|The Archaeology of Ancient Assyria: Khorsabad, Niveheh, Calah, Assur are some of the places discovered within the pages of The Conquest of Assyria by Mogens Trolle Larsen|
The Conquest of Assyria: Excavations in an Antique Land
by Mogens Trolle Larsen
Routledge Press 2006
I've been trying to read this book since July 6th, 2009. Like many other books from my Amazon Wish List it's expensive- 150 USD new, 30 USD used. The ancient civilizations of the Middle East are interesting because they have a kind of a double history: Their actual history and then the "discovery" of that history by Western explorers and adventurers in the 19th century. The rediscovery of the ancient civilizations of the Near East: Sumeria, Babylon, Assyria, the Hittites, the Egyptians, proceeded along multiple tracks. First, there was the physical excavation of ruins and monuments prior to the creation of archaeology as a discipline. Second, there was linguistic/philological race to decipher the various languages and understand non-alphabetical forms of writing. Finally, there was the issue of confronting the fact that these discoveries related to text in the Bible, and had the potential to either 'prove' or 'disprove' Biblical text.
|The Assyrian Empire ruled the middle east between 800 to 600 B.C.E.|
The primary figure in the The Conquest of Assyria was Austen Henry Layard, a young man with some education (but not an Oxford degree) who was supposed to be a lawyer but instead decided to set off, overland, to seek his fortune in India/Ceylon. He never made it. Instead, Layard became obsessed with the area we now know as Iraq/Iran, and was then part of the Ottoman empire. Initially, Layard traveled as far east as Baluchistan which was then, as now, extremely dangerous for anyone- including people who were actually from there, let alone outsiders.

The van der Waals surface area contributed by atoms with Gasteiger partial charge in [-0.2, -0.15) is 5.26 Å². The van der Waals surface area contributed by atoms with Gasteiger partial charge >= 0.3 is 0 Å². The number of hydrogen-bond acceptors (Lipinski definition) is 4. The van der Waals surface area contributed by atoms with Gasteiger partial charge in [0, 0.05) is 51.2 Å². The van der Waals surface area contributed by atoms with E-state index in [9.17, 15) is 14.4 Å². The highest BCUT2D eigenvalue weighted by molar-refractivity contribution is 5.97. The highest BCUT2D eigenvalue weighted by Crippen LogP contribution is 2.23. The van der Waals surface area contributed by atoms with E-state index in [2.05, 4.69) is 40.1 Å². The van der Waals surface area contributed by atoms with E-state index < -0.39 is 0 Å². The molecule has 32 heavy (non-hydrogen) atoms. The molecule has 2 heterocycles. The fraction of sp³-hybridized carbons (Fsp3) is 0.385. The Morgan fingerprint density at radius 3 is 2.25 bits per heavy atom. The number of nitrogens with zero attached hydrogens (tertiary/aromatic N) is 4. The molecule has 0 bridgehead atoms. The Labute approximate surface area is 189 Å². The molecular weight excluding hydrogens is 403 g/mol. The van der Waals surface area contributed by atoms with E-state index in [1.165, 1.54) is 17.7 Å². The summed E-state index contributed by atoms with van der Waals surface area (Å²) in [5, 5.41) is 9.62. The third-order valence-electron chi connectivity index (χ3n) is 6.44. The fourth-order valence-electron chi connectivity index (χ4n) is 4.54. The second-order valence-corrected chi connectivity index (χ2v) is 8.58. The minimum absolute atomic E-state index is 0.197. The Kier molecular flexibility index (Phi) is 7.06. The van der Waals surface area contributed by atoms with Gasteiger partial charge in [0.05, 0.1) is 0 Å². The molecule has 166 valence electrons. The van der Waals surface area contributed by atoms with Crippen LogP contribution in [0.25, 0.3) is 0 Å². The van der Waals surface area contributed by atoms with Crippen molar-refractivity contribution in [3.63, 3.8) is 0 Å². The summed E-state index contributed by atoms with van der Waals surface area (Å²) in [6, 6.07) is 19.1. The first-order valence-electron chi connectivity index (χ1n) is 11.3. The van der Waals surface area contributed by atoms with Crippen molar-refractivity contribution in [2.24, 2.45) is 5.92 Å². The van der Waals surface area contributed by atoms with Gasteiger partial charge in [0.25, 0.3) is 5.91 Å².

While in Baluchistan he befriended a local sheikh type, who promptly ran afoul of the Ottoman pasha (territoriality governor) and long story short he ends up hooking up with marsh Arabs and raiding the Ottoman army. From there, he bounced around the Near East before ending up in Northern Iraq, where he was the first to excavate Nimrud and Nineveh.
Working prior to the point when we understood cuniform script or indeed before archeology existed, Layard was never more than an interested amateur, but he was also first, and it was his discoveries that essentially created the field. The great stone human headed lions he painfully had carted back from the desert still stand in a place of honor in the British museum. He also wrote Nineveh and its Remains: with an Account of a Visit to the Assyrians, and the Yezidis, and an Inquiry into the Manners and Arts of the Ancient Assyrians. This work did much to popularize Assyria and make the public aware that such a place existed outside the Bible. This was in 1848-49.
Layard was also involved in the deciphering of the cuneiform script. This story is less interesting then running around in the desert and digging up huge temples and mythological beasts, but is clearly a subject near and dear to the heart of the writer- a professor of Assyriology at a Danish university. For anyone looking to delve into the history of Assyriology, The Conquest of Assyria is an absolute must, even if it takes you five years to get your hands on a copy.